Close

Elements of the Email

Elements of the Email

The pitch angle is crucial, but what bothers most people is actually writing the email.

Below are examples as to how to craft winning emails, starting with the subject line.

Craft the Perfect Subject Line

Your story might have a great hook, but if journalists don’t even read the pitch, it won’t do you any good.

This is why you need to spend time crafting the perfect subject line.  In fact, two-thirds of journalists decide whether to open an email or not based on the subject line alone.

Here’s how you can make your subject line stand out from a PR perspective:

  1. Tell journalists that your content is visual

Growth Hackers proved that journalists want to see the following in pitches:

The most in-demand content formats are visual in nature.

Lesson: stand out by telling journalists that your content is visual right in the subject line.

In fact, Fractl’s Kerry Jones mentions that visual content contains the two “magic words” that almost guarantee your email will be opened.

To work this into your content, you can:

  • Condense the key takeaways from your content into a visual graphic, or
  • Incorporate visual formats into your content

The content should include plenty of visuals, including an infographic, to give publications something to share with their readers.

What if you don’t have any visual content to share? Does that mean your pitch is destined to end up in the trash?

Hardly. While visual content is great to have, it’s not necessary for pitching the press.

There are other strategies you can try instead, such as the one shared below.

  1. Use the content’s title as the subject line

Unless you’re personalizing the pitch heavily (which is great, but not scalable), use your content’s title as your subject line.

This might come across as low-effort, but most journalists at large outlets actually prefer it. It tells them exactly what the pitch is about and leaves the guesswork out of coming up with a compelling headline.

Note that this works best when you’re cold pitching a story to a large news outlet.

It doesn’t work quite as well when emailing influencers, building relationships or approaching smaller outlets.

So use it when emailing WaPo, not TechCrunch.

A great subject line is powerful, but as I’ll show you next, personalization is even better.

  1. Personalize your subject lines for high-performing sites

It’s a good idea to segment your list of targets into different categories, such as:

  • Tier-1: Writers, bloggers and influencers who either work for, or are themselves recognizable by their names. Think TechCrunch (tech), HubSpot (business), Derek Halpern (marketing), etc.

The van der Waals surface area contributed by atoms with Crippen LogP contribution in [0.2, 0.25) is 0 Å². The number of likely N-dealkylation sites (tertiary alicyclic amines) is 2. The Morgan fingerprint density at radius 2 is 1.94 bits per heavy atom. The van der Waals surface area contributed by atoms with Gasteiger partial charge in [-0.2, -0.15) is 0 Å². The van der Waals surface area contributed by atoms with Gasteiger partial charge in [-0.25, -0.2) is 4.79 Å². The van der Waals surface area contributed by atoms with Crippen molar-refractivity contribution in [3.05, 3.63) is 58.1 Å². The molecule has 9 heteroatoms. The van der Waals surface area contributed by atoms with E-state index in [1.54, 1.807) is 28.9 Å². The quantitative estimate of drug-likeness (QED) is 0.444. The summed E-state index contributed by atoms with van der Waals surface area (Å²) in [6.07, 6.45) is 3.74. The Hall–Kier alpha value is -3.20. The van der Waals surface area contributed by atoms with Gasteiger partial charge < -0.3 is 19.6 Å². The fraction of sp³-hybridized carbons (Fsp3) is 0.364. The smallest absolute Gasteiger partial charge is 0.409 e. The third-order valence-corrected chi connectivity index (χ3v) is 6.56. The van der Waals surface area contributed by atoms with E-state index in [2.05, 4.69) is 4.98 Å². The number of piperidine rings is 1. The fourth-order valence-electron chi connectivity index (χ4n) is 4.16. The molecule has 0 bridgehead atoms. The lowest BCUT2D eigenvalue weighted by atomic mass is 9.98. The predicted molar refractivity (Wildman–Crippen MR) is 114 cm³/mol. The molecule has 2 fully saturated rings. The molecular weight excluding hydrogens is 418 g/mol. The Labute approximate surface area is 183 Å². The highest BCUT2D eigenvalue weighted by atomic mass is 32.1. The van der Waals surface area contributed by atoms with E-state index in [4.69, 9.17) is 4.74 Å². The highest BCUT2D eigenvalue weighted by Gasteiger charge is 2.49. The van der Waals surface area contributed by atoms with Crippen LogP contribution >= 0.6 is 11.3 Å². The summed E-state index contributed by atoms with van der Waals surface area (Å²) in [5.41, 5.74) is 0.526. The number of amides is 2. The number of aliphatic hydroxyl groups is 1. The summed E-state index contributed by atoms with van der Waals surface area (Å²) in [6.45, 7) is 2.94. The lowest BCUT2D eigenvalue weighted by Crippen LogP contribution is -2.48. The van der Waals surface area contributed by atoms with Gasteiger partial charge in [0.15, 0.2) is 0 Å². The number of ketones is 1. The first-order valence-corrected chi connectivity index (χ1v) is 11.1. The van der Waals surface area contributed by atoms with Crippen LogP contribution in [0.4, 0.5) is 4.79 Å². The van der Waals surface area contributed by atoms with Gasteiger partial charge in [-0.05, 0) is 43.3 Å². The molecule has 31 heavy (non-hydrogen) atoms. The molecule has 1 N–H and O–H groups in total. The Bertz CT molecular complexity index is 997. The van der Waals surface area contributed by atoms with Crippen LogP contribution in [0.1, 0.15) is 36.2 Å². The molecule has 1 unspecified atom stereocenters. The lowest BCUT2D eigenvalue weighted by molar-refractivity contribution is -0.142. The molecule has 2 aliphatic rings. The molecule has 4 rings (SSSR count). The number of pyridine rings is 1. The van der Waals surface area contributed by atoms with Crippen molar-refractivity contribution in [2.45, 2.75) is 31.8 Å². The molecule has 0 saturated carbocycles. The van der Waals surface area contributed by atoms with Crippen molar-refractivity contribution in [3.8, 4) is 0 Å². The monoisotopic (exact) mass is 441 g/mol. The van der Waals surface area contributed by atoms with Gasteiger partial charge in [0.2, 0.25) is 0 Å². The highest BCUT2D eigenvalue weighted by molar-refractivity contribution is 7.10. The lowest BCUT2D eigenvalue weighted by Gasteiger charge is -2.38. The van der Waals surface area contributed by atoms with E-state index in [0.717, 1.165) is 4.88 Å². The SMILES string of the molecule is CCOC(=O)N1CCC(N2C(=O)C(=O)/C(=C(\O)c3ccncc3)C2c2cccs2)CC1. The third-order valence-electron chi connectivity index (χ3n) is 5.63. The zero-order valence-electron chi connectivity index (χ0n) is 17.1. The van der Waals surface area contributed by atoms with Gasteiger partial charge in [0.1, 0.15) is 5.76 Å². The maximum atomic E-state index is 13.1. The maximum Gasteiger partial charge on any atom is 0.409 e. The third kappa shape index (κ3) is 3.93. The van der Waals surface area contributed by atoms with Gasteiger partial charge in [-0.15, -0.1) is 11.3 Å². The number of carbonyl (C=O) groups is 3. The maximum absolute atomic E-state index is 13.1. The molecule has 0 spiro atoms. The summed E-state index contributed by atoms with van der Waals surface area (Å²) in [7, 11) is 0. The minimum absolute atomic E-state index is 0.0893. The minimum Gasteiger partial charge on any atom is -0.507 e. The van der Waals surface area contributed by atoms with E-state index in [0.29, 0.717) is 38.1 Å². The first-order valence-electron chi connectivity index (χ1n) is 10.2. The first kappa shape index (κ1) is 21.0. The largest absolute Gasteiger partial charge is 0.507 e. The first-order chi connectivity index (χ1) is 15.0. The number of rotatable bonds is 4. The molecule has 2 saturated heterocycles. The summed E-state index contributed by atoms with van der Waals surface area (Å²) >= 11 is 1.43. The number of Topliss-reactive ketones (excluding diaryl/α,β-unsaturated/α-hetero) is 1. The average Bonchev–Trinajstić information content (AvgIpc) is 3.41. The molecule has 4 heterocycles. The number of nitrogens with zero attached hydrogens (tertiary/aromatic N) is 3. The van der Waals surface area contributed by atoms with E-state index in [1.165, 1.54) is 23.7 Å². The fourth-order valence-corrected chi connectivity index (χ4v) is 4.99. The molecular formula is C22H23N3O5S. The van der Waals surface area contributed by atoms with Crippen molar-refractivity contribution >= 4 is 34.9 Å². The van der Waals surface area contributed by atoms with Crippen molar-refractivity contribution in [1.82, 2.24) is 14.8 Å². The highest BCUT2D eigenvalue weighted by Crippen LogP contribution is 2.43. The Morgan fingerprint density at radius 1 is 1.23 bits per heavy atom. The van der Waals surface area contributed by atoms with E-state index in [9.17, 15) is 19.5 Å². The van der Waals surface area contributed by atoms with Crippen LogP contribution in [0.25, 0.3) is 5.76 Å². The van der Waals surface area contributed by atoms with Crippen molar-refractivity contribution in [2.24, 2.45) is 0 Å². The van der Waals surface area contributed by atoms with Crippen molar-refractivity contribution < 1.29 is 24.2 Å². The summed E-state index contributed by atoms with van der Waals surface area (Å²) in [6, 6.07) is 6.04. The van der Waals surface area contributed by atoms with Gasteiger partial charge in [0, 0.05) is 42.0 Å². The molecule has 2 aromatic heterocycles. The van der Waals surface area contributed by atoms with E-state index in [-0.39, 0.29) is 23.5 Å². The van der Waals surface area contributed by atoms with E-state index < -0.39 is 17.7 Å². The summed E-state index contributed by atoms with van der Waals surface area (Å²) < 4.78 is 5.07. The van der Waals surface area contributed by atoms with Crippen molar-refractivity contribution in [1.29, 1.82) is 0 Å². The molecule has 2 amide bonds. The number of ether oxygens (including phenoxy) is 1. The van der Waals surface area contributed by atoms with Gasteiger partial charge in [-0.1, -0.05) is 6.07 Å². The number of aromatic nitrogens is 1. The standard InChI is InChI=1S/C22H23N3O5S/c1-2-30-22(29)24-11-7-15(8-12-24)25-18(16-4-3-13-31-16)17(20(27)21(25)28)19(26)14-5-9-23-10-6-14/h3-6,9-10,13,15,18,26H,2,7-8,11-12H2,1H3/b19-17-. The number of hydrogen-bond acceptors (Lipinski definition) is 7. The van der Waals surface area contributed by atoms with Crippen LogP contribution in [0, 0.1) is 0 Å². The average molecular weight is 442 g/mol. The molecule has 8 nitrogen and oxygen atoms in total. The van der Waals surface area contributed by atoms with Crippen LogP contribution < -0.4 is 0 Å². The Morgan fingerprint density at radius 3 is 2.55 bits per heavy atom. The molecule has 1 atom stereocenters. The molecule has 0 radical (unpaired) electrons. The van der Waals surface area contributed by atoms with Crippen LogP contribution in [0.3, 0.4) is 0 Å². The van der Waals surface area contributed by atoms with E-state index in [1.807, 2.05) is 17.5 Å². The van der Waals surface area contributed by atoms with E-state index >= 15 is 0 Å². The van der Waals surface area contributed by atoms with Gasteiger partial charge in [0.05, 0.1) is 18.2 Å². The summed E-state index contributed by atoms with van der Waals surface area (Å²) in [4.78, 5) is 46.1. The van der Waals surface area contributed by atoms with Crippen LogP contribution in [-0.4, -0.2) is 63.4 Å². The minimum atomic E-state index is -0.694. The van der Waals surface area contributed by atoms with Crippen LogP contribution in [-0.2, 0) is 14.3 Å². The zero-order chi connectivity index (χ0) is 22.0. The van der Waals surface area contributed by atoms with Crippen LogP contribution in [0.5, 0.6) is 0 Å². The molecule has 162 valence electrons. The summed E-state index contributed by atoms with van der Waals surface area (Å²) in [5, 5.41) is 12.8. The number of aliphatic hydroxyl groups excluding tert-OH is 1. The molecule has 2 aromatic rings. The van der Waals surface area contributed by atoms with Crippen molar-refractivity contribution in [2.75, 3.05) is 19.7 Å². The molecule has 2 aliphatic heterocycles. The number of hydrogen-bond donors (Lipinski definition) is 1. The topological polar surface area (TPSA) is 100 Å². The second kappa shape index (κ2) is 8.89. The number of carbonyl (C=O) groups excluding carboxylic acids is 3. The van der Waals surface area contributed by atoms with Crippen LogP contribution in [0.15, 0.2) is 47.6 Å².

• Tier-2: Writers, bloggers and influencers who are respected, but don’t have the influence and reach of tier-1 folks. Think ReadWrite.com (tech), Close.io blog (business), etc.
  • Tier-3: Everyone else.

Instead of looking at hard metrics (follower count, domain authority, etc.) to build these segments, ask yourself: what publications do you want to get featured on the most? The answer would make your ‘Tier-1’.

For all Tier-1 journalists on your list, personalize the subject line to something that is relevant to the journalist.

You can personalize based on:

  • Something the journalist shared on Twitter recently.
  • The journalist’s last few stories.
  • The journalist’s location.
  • Ego-bait based on the journalist’s work.

Write a Great Pitch

All great pitches have three characteristics.

Remember, great pitches are:

  1. Relevant to the journalist (even if they are not personalized).
  2. Under 200 words.
  3. Highly readable, i.e. they use short sentences, bullet points, subheadings, etc.

Relationship-Building Emails

Send these types of emails anytime you want to develop a relationship with a journalist or influencer. Since the objective is to build a relationship, don’t include a salesy or strong CTA.

Relationship-building emails typically fall into two categories

  • The “appreciation” email where you show your appreciation for the journalist’s work.
  • The “helpful” email where you correct a typo, share relevant content or introduce the target to someone or something that might help them.

Appreciation emails work best on first touch when you just want to register yourself on the journalist’s radar.

Helpful emails work better as second or third touch points with high-value contacts.

What you ask for will depend on how much you give in the email.